exception_to_rule_brandman 2.jpg

An Exception To The Rule

by Michael Brandman
illustrations by Mark Fearing
as originally presented by 

Hollywood is known for horrible executives. But some are way worse than others.

Jeff Sterling, the President of America’s pre-eminent TV network, GBN, bought Lincoln High in the room. Or to be more specific, in his cavernous Hollywood office. He liked the synopsis and had listened raptly to my proposal. He said yes before I even finished. Sterling was legendary for trusting his gut, for making split second decisions based on his instincts.

"This is just what I’ve been looking for," he exclaimed.

In our youth, we had worked together for the legendary Hollywood mogul, Len Richmond, and I had shamelessly exploited that connection so as to pitch the project directly to him.

But by going over the head of Conrad Cadwallader, the Global Broadcasting Network’s V.P. Of Movies, turns out I had unwittingly raised Cadwallader’s ire.

"There’s nothing like it on TV," Jeff Sterling pronounced as he escorted me down the hall to Cadwallader’s office. "I bought it," he bellowed when we entered unannounced. "I love it."

Audaciously dressed in a red Tom Ford cashmere suit, possessing outsized features and a sour grin, Cadwallader was, as presaged, imperious, crass and irascible.

"He’s all yours," Sterling said to him while pointing at me. "It’s going to be a great movie."

Sterling flashed us a thumbs up, then fled, leaving me standing in front of Cadwallader’s desk where he sat stone-faced, glaring at me through bejeweled horn rimmed glasses.

"I hate this project," he declared.

"Excuse me?"

"I want you to know right from the start that I don’t give two shits for this sentimental piece of adolescent hooyah. I told Jeff as much after I’d read the screenplay. I can’t for the life of me figure out what he sees in it."

"That’s very encouraging."

"You won’t find encouragement here, Mr. Granger. I like action movies. Cops and robbers. Space invaders. Zombies, even. What I don’t like is mawkish drivel. I don’t like pre-pubescent homunculi. And from all I’ve heard, I don’t think I’m going to much like you, either."

"Wow. Aren’t we off to a great start."

By way of introduction, my name is Harry Granger and I’m a TV and Motion Picture hyphenate, a writer-producer with a handful of successful films under my belt. LIncoln HIgh is a saga of mil‐ lennials and the baby boomer educators assigned to instruct them, a tale of generational dis‐ sension set in the multicultural city of New Orleans. Although I’d love to take full credit for de‐ veloping LIncoln HIgh, in actuality I had early on presented the idea to TV icon, Tobias Gable whom, as I had hoped he would, jumped on board immediately and collaborated with me both on the screenplay and on shaping his starring role in it.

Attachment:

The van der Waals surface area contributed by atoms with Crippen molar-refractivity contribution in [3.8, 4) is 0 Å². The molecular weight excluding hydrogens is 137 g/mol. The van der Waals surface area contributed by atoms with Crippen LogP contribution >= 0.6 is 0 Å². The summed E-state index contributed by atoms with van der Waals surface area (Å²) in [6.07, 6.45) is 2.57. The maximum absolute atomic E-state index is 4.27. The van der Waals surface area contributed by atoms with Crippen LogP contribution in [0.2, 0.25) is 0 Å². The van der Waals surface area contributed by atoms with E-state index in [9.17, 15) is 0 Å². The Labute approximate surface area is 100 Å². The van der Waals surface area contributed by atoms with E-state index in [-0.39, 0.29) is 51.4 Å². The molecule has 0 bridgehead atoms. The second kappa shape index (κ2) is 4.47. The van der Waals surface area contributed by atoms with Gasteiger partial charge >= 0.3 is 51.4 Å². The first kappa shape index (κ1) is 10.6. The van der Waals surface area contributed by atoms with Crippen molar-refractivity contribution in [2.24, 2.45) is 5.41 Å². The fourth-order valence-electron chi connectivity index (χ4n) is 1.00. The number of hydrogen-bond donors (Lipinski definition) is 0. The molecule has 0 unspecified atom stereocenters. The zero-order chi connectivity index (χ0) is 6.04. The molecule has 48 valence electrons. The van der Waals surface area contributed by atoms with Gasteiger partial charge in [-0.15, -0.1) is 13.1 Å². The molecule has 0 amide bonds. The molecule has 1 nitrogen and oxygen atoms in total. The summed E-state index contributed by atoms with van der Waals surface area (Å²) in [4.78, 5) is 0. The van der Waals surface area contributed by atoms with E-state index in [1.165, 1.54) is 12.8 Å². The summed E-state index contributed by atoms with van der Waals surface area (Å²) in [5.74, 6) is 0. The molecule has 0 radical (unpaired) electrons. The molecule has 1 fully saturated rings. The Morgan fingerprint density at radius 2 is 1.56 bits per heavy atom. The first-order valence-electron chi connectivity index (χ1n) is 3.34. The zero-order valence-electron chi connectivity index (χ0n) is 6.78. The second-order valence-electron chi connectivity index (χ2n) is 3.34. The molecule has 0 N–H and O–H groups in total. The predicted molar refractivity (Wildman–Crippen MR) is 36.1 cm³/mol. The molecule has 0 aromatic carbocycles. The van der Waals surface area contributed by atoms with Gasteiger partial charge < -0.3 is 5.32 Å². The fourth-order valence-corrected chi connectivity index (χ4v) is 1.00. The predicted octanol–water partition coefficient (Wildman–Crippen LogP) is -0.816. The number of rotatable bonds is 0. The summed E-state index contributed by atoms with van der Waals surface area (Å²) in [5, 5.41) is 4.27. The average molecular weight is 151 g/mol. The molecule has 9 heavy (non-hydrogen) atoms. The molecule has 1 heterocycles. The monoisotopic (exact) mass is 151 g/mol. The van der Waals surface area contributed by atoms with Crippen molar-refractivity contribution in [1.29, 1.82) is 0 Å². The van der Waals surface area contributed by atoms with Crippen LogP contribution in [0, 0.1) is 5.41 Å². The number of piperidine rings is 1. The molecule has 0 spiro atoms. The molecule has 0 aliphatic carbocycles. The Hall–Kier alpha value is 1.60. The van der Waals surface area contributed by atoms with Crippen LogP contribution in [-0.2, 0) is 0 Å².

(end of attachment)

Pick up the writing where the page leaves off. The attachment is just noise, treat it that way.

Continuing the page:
The project took flight when Tobias introduced the prospect of having his daughter, the red hot teen-idol, Taylor Gable, co-star in it with him.

Just as her father had entered the national consciousness as U.S. Marshal Frank Button in the long running TV series Lawmen, so had Taylor when her album MIllennial Heart went double platinum, thereby paving her way to sold out appearances in arenas and stadiums worldwide.

Tobias and Taylor together held the promise of ratings gold.

The film was in pre-production, rapidly approaching the start of principal photography when I received twelve pages of script notes from Cadwallader.

"Surely you have no intention of addressing this pile of steaming gibberish," Tobias Gable ranted.

"Not in this lifetime."

"Even though he speaks for the network?"

"Listen to me, Tobias. I wasn’t mentored by Len Richmond for nothing. His most cherished ax‐ iom was, ‘IF THEY DON’T HAVE THEIR NAME ON IT, FUCK ‘EM!'"


"You don’t see his name on it, do you?

I was ushered into Cadwallader’s office by his churlish assistant, Roberto, whose sullen de‐ meanor reflected that of his boss, who barely looked up when I entered. Cadwallader, decked out in shredded jeans and a purple collarless John Varvatos jacket, pointed me to the guest chair. "What is it you want?"

I was determined to play nice with him. To acquiesce. "I’m sorry you don’t like LIncoln HIgh, Conrad. We’re hopeful we can change your mind. Tobias and I have discussed your notes and we think they’re good."

He eyed me warily but said nothing.

"We hope that by executing them to your satisfaction, you’ll develop a different opinion of the material."

He shrugged.

"And keep in mind that the presence of both Gables, father and daughter, is a casting coup. We’re confident we have a ratings winner."

"You think the notes are good?"

"We do."

"You think they’ll help the narrative?"

"We do. And we acknowledge your vast experience with dramatic material."

Seduced by the flattery, he softened. "I worked hard on those notes."

"They’re good notes."

"I worked hard on them."

"And we’re very grateful."